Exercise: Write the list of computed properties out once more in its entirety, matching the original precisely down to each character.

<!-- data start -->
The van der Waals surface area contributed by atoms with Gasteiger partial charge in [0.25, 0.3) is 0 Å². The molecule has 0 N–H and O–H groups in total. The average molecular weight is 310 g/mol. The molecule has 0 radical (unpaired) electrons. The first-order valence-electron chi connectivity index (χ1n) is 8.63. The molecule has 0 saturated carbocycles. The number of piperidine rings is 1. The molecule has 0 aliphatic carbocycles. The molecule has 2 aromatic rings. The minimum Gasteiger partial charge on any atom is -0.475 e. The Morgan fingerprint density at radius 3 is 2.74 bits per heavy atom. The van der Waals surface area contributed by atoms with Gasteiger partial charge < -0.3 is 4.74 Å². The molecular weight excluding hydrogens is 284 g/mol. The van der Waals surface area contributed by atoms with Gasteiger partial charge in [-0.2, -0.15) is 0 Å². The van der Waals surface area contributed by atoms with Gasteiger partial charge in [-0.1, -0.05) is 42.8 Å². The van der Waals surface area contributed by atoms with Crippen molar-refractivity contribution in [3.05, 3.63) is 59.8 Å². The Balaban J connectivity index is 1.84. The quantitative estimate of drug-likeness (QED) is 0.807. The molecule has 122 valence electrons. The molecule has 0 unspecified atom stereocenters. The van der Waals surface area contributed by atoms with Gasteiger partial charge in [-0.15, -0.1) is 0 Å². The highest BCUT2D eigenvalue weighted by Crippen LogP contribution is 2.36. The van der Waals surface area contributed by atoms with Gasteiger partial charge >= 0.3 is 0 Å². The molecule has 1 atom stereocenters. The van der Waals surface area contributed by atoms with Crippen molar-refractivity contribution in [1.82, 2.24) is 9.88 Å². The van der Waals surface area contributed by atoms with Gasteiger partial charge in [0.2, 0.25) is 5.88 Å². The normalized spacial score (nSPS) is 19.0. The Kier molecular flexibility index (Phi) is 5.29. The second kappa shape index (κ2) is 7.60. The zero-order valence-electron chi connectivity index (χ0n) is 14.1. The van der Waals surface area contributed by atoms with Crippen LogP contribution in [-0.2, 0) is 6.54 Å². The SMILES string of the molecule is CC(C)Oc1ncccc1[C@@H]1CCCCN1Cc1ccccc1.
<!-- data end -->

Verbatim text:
The van der Waals surface area contributed by atoms with Gasteiger partial charge in [0.25, 0.3) is 0 Å². The molecule has 0 N–H and O–H groups in total. The average molecular weight is 310 g/mol. The molecule has 0 radical (unpaired) electrons. The first-order valence-electron chi connectivity index (χ1n) is 8.63. The molecule has 0 saturated carbocycles. The number of piperidine rings is 1. The molecule has 0 aliphatic carbocycles. The molecule has 2 aromatic rings. The minimum Gasteiger partial charge on any atom is -0.475 e. The Morgan fingerprint density at radius 3 is 2.74 bits per heavy atom. The van der Waals surface area contributed by atoms with Gasteiger partial charge < -0.3 is 4.74 Å². The molecular weight excluding hydrogens is 284 g/mol. The van der Waals surface area contributed by atoms with Gasteiger partial charge in [-0.2, -0.15) is 0 Å². The van der Waals surface area contributed by atoms with Gasteiger partial charge in [-0.1, -0.05) is 42.8 Å². The van der Waals surface area contributed by atoms with Crippen molar-refractivity contribution in [3.05, 3.63) is 59.8 Å². The Balaban J connectivity index is 1.84. The quantitative estimate of drug-likeness (QED) is 0.807. The molecule has 122 valence electrons. The molecule has 0 unspecified atom stereocenters. The van der Waals surface area contributed by atoms with Gasteiger partial charge in [-0.15, -0.1) is 0 Å². The highest BCUT2D eigenvalue weighted by Crippen LogP contribution is 2.36. The van der Waals surface area contributed by atoms with Gasteiger partial charge >= 0.3 is 0 Å². The molecule has 1 atom stereocenters. The van der Waals surface area contributed by atoms with Crippen molar-refractivity contribution in [1.82, 2.24) is 9.88 Å². The van der Waals surface area contributed by atoms with Gasteiger partial charge in [0.2, 0.25) is 5.88 Å². The normalized spacial score (nSPS) is 19.0. The Kier molecular flexibility index (Phi) is 5.29. The second kappa shape index (κ2) is 7.60. The zero-order valence-electron chi connectivity index (χ0n) is 14.1. The van der Waals surface area contributed by atoms with Crippen LogP contribution in [-0.2, 0) is 6.54 Å². The SMILES string of the molecule is CC(C)Oc1ncccc1[C@@H]1CCCCN1Cc1ccccc1.